Friedrich Nietzsche

Beyond Good and Evil

b9050517134has quoted4 years ago
He who fights with monsters should be careful lest he thereby become a monster. And if thou gaze long into an abyss, the abyss will also gaze into thee.
josuedr11has quoted4 years ago
Insanity in individuals is something rare—but in groups, parties, nations, and epochs it is the rule.
josuedr11has quoted4 years ago
He who fights with monsters should be careful lest he thereby become a monster. And if thou gaze long into an abyss, the abyss will also gaze into thee.
josuedr11has quoted4 years ago
Dreadful experiences raise the question whether he who experiences them is not something dreadful also.
b2024409543has quoted17 days ago
con­vic­tion” of the philo­sopher ap­pears on the scene
b2024409543has quoted17 days ago
per­haps out of rage and am­bi­tious envy of Plato, who knows
b2024409543has quoted17 days ago
He, the old school­teacher of Samos, who sat con­cealed in his little garden at Athens, and wrote three hun­dred books
b2024409543has quoted17 days ago
How ma­li­cious philo­soph­ers can be!
crunchy cheerioshas quoted18 days ago
taste which seems to deny suf­fer­ing. The skep­ti­cism with re­gard to suf­fer­ing, fun­da­ment­ally only an at­ti­tude of ar­is­to­cratic mor­al­ity, was not the least of the causes, also, of the last great slave-in­sur­rec­tion which began with the French Re­volu­tion.
crunchy cheerioshas quoted18 days ago
En­light­en­ment” causes re­volt, for the slave de­sires the un­con­di­tioned, he un­der­stands noth­ing but the tyr­an­nous, even in mor­als, he loves as he hates, without nu­ance, to the very depths, to the point of pain, to the point of sick­ness—his many hid­den suf­fer­ings make him re­volt against the noble
crunchy cheerioshas quoted18 days ago
free­thinkers,” and whatever these hon­est ad­voc­ates of “mod­ern ideas” like to call them­selves.
crunchy cheerioshas quoted18 days ago
But a curi­os­ity like mine is once for all the most agree­able of vices—par­don me! I mean to say that the love of truth has its re­ward in heaven, and already upon earth.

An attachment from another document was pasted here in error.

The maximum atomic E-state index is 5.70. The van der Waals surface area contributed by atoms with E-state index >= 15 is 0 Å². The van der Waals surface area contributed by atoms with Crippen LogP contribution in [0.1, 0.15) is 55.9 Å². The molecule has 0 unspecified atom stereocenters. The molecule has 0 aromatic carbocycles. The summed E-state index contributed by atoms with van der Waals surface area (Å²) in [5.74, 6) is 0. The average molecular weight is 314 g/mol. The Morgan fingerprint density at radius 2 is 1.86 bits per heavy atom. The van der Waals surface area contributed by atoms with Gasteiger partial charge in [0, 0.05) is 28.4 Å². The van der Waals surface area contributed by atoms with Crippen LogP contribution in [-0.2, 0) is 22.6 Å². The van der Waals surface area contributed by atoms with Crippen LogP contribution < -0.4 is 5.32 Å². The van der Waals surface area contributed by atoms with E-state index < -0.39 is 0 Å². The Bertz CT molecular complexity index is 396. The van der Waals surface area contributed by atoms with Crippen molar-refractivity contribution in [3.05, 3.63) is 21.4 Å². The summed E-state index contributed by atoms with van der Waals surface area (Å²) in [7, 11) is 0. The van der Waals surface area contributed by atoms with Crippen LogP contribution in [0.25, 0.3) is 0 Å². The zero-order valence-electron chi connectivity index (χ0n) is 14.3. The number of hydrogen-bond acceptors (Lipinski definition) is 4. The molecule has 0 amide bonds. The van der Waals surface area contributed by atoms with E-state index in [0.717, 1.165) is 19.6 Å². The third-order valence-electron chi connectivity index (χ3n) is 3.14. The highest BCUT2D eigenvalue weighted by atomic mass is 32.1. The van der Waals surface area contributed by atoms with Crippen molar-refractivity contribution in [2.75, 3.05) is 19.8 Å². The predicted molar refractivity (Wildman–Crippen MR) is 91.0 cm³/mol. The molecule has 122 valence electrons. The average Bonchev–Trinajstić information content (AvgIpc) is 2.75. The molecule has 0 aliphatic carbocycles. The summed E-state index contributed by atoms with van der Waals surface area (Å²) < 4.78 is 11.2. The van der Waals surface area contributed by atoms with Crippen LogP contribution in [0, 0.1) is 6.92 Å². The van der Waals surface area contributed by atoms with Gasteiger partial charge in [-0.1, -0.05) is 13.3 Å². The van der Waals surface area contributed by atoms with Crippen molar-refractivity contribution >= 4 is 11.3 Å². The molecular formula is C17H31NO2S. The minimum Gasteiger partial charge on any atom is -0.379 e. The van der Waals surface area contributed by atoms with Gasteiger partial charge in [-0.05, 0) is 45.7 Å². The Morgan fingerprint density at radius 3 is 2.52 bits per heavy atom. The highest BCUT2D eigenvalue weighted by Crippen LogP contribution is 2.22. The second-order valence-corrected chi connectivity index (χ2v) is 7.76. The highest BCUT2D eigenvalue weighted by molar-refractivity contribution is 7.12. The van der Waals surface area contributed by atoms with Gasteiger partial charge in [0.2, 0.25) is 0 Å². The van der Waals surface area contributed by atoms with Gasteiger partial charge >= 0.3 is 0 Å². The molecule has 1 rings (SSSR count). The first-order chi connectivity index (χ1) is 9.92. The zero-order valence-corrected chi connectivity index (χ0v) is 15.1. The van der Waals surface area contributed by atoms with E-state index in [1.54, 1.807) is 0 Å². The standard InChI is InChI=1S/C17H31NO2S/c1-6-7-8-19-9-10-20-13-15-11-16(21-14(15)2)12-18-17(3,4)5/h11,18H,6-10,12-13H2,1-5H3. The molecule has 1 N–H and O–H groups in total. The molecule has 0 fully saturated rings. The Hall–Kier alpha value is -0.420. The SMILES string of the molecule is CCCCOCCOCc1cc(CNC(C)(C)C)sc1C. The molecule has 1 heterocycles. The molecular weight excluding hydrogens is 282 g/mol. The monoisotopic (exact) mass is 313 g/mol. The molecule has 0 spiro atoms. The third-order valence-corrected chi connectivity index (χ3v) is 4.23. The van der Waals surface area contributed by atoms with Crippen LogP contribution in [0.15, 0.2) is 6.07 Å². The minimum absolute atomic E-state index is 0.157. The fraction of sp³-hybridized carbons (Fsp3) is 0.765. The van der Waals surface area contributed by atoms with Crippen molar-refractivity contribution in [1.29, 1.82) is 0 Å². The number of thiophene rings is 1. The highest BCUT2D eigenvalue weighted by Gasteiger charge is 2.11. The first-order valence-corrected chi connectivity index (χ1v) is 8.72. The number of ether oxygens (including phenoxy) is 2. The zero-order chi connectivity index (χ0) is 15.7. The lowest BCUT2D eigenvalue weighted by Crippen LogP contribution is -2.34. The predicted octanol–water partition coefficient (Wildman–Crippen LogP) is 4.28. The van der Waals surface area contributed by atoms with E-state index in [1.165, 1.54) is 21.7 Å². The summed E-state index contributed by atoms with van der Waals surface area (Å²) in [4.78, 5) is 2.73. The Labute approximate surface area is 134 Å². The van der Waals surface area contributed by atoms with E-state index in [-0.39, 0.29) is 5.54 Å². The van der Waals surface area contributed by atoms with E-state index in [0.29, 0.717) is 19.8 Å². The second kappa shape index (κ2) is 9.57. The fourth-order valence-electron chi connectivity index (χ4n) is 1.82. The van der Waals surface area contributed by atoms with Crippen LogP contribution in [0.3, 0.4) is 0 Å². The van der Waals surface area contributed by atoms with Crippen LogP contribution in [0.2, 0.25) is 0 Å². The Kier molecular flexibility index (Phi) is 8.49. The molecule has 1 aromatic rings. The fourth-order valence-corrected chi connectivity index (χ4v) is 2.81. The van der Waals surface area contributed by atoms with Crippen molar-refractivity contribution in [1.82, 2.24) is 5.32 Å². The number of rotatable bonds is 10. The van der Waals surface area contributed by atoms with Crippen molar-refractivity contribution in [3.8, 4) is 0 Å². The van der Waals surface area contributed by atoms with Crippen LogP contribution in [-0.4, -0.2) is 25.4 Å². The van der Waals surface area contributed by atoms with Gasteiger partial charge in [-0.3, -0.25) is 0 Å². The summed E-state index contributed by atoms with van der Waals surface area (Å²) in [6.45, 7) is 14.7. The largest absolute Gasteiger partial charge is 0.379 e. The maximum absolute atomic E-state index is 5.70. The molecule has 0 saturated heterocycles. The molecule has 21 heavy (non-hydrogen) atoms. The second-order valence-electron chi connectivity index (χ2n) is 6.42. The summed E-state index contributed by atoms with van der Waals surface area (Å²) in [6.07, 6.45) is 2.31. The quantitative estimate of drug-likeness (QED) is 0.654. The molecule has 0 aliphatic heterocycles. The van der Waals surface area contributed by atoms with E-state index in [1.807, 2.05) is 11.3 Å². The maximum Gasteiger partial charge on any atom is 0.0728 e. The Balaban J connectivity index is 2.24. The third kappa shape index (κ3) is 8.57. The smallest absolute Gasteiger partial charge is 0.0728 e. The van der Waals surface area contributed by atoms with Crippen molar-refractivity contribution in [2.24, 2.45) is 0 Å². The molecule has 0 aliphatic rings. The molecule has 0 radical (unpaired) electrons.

crunchy cheerioshas quoted18 days ago
Bey­ond Good and Evil,” with which we at least avoid con­fu­sion, we are some­thing else than “libres-pen­seurs,” “liben pensatori” “free
crunchy cheerioshas quoted18 days ago
now un­der ob­lig­a­tion to dis­trust­ful­ness, to the wick­ed­est squint­ing out of every abyss of sus­pi­cion.
crunchy cheerioshas quoted18 days ago
The ques­tion is ul­ti­mately whether we really re­cog­nize the will as op­er­at­ing, whether we be­lieve in the caus­al­ity of the will; if we do so—and fun­da­ment­ally our be­lief in this is just our be­lief in caus­al­ity it­self—we must make the at­tempt to posit hy­po­thet­ic­ally the caus­al­ity of the will as the only caus­al­ity.
crunchy cheerioshas quoted18 days ago
It can­not be helped: the sen­ti­ment of sur­render, of sac­ri­fice for one’s neigh­bour, and all self-re­nun­ci­ation-mor­al­ity, must be mer­ci­lessly called to ac­count, and brought to judg­ment; just as the aes­thet­ics of “dis­in­ter­ested con­tem­pla­tion,” un­der which the emas­cu­la­tion of art nowadays seeks in­si­di­ously enough to cre­ate it­self a good con­science.
crunchy cheerioshas quoted18 days ago
the er­ro­neous­ness of the world in which we think we live is the surest and most cer­tain thing our eyes can light upon: we find proof after proof thereof, which would fain al­lure us into sur­mises con­cern­ing a de­cept­ive prin­ciple in the “nature of things.”
crunchy cheerioshas quoted18 days ago
L’ef­fet c’est moi.
crunchy cheerioshas quoted18 days ago
“la re­li­gion de la souf­france hu­maine”; that is its “good taste.”
b2024409543has quotedlast month
For every im­pulse is im­per­i­ous
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